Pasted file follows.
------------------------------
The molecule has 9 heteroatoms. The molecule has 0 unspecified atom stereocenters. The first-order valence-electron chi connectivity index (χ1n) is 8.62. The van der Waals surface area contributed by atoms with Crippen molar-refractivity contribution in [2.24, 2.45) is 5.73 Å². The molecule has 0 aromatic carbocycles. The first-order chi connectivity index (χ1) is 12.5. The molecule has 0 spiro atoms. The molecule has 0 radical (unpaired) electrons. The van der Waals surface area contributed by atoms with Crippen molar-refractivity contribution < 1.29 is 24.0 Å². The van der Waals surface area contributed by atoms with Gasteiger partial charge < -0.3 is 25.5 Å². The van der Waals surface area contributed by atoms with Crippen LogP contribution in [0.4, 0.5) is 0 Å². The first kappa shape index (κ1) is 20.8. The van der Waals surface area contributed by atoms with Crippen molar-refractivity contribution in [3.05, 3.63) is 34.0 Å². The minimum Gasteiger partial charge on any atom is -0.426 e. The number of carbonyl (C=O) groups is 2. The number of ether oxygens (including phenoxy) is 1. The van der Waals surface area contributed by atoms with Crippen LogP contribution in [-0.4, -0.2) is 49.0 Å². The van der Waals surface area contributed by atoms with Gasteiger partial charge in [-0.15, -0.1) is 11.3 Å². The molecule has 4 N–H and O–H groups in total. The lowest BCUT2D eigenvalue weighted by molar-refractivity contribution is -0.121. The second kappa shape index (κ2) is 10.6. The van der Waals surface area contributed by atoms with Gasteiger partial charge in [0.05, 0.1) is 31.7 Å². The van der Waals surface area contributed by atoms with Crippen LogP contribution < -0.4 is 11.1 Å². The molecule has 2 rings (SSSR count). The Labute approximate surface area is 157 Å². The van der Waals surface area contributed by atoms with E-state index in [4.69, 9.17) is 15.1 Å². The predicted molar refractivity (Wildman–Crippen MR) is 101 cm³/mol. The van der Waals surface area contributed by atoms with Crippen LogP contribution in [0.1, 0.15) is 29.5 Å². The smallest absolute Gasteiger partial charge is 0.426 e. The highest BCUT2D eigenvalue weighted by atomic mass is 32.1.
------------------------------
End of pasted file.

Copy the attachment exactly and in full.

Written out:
The molecule has 9 heteroatoms. The molecule has 0 unspecified atom stereocenters. The first-order valence-electron chi connectivity index (χ1n) is 8.62. The van der Waals surface area contributed by atoms with Crippen molar-refractivity contribution in [2.24, 2.45) is 5.73 Å². The molecule has 0 aromatic carbocycles. The first-order chi connectivity index (χ1) is 12.5. The molecule has 0 spiro atoms. The molecule has 0 radical (unpaired) electrons. The van der Waals surface area contributed by atoms with Crippen molar-refractivity contribution < 1.29 is 24.0 Å². The van der Waals surface area contributed by atoms with Gasteiger partial charge < -0.3 is 25.5 Å². The van der Waals surface area contributed by atoms with Crippen LogP contribution in [0.4, 0.5) is 0 Å². The first kappa shape index (κ1) is 20.8. The van der Waals surface area contributed by atoms with Crippen molar-refractivity contribution in [3.05, 3.63) is 34.0 Å². The minimum Gasteiger partial charge on any atom is -0.426 e. The number of carbonyl (C=O) groups is 2. The number of ether oxygens (including phenoxy) is 1. The van der Waals surface area contributed by atoms with Crippen LogP contribution in [-0.4, -0.2) is 49.0 Å². The van der Waals surface area contributed by atoms with Gasteiger partial charge in [-0.15, -0.1) is 11.3 Å². The molecule has 4 N–H and O–H groups in total. The lowest BCUT2D eigenvalue weighted by molar-refractivity contribution is -0.121. The second kappa shape index (κ2) is 10.6. The van der Waals surface area contributed by atoms with Gasteiger partial charge in [0.05, 0.1) is 31.7 Å². The van der Waals surface area contributed by atoms with Crippen LogP contribution < -0.4 is 11.1 Å². The molecule has 2 rings (SSSR count). The Labute approximate surface area is 157 Å². The van der Waals surface area contributed by atoms with E-state index in [4.69, 9.17) is 15.1 Å². The predicted molar refractivity (Wildman–Crippen MR) is 101 cm³/mol. The van der Waals surface area contributed by atoms with Crippen LogP contribution in [0.1, 0.15) is 29.5 Å². The smallest absolute Gasteiger partial charge is 0.426 e. The highest BCUT2D eigenvalue weighted by atomic mass is 32.1.